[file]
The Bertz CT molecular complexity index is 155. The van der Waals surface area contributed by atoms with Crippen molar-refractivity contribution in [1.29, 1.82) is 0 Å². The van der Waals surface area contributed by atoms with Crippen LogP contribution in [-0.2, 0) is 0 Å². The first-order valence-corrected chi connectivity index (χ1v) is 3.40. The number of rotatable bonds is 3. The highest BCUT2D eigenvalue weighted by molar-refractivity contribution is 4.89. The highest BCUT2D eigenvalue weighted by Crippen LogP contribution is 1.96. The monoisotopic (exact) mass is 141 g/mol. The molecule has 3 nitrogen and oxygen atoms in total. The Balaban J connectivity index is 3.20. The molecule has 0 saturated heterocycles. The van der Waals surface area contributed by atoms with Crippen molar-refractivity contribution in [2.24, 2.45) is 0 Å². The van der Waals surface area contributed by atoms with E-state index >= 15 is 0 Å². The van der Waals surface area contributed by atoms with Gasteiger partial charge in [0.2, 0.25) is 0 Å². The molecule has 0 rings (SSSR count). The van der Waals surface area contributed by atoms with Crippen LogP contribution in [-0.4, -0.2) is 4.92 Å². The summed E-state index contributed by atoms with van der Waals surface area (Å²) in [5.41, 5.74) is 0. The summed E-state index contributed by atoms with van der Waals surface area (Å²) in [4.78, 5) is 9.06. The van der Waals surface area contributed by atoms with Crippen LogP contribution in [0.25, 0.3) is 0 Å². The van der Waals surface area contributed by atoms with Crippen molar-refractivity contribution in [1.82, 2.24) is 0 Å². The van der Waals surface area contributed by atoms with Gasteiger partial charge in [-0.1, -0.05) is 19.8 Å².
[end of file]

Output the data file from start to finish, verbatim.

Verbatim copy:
The Bertz CT molecular complexity index is 155. The van der Waals surface area contributed by atoms with Crippen molar-refractivity contribution in [1.29, 1.82) is 0 Å². The van der Waals surface area contributed by atoms with Crippen LogP contribution in [-0.2, 0) is 0 Å². The first-order valence-corrected chi connectivity index (χ1v) is 3.40. The number of rotatable bonds is 3. The highest BCUT2D eigenvalue weighted by molar-refractivity contribution is 4.89. The highest BCUT2D eigenvalue weighted by Crippen LogP contribution is 1.96. The monoisotopic (exact) mass is 141 g/mol. The molecule has 3 nitrogen and oxygen atoms in total. The Balaban J connectivity index is 3.20. The molecule has 0 saturated heterocycles. The van der Waals surface area contributed by atoms with Crippen molar-refractivity contribution in [2.24, 2.45) is 0 Å². The van der Waals surface area contributed by atoms with E-state index >= 15 is 0 Å². The van der Waals surface area contributed by atoms with Gasteiger partial charge in [0.2, 0.25) is 0 Å². The molecule has 0 rings (SSSR count). The van der Waals surface area contributed by atoms with Crippen LogP contribution in [-0.4, -0.2) is 4.92 Å². The summed E-state index contributed by atoms with van der Waals surface area (Å²) in [5.41, 5.74) is 0. The summed E-state index contributed by atoms with van der Waals surface area (Å²) in [4.78, 5) is 9.06. The van der Waals surface area contributed by atoms with Crippen LogP contribution in [0.25, 0.3) is 0 Å². The van der Waals surface area contributed by atoms with Crippen molar-refractivity contribution in [1.82, 2.24) is 0 Å². The van der Waals surface area contributed by atoms with Gasteiger partial charge in [-0.1, -0.05) is 19.8 Å².